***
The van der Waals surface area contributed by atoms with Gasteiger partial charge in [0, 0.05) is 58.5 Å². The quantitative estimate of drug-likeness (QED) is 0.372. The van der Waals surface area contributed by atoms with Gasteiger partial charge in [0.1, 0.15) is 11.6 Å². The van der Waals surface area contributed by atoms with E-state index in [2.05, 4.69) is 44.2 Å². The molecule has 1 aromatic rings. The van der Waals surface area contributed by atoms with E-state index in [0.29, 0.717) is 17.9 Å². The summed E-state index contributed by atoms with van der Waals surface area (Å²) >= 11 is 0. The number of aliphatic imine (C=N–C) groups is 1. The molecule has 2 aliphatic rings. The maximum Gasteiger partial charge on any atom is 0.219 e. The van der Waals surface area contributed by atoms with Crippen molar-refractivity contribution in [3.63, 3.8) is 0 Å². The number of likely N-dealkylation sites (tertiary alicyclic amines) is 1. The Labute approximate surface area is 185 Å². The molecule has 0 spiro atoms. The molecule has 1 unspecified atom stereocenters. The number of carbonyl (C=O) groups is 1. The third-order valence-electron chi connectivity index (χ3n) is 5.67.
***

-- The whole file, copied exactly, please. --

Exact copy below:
The van der Waals surface area contributed by atoms with Gasteiger partial charge in [0, 0.05) is 58.5 Å². The quantitative estimate of drug-likeness (QED) is 0.372. The van der Waals surface area contributed by atoms with Gasteiger partial charge in [0.1, 0.15) is 11.6 Å². The van der Waals surface area contributed by atoms with E-state index in [2.05, 4.69) is 44.2 Å². The molecule has 1 aromatic rings. The van der Waals surface area contributed by atoms with E-state index in [0.29, 0.717) is 17.9 Å². The summed E-state index contributed by atoms with van der Waals surface area (Å²) >= 11 is 0. The number of aliphatic imine (C=N–C) groups is 1. The molecule has 2 aliphatic rings. The maximum Gasteiger partial charge on any atom is 0.219 e. The van der Waals surface area contributed by atoms with Crippen molar-refractivity contribution in [3.63, 3.8) is 0 Å². The number of likely N-dealkylation sites (tertiary alicyclic amines) is 1. The Labute approximate surface area is 185 Å². The molecule has 0 spiro atoms. The molecule has 1 unspecified atom stereocenters. The number of carbonyl (C=O) groups is 1. The third-order valence-electron chi connectivity index (χ3n) is 5.67.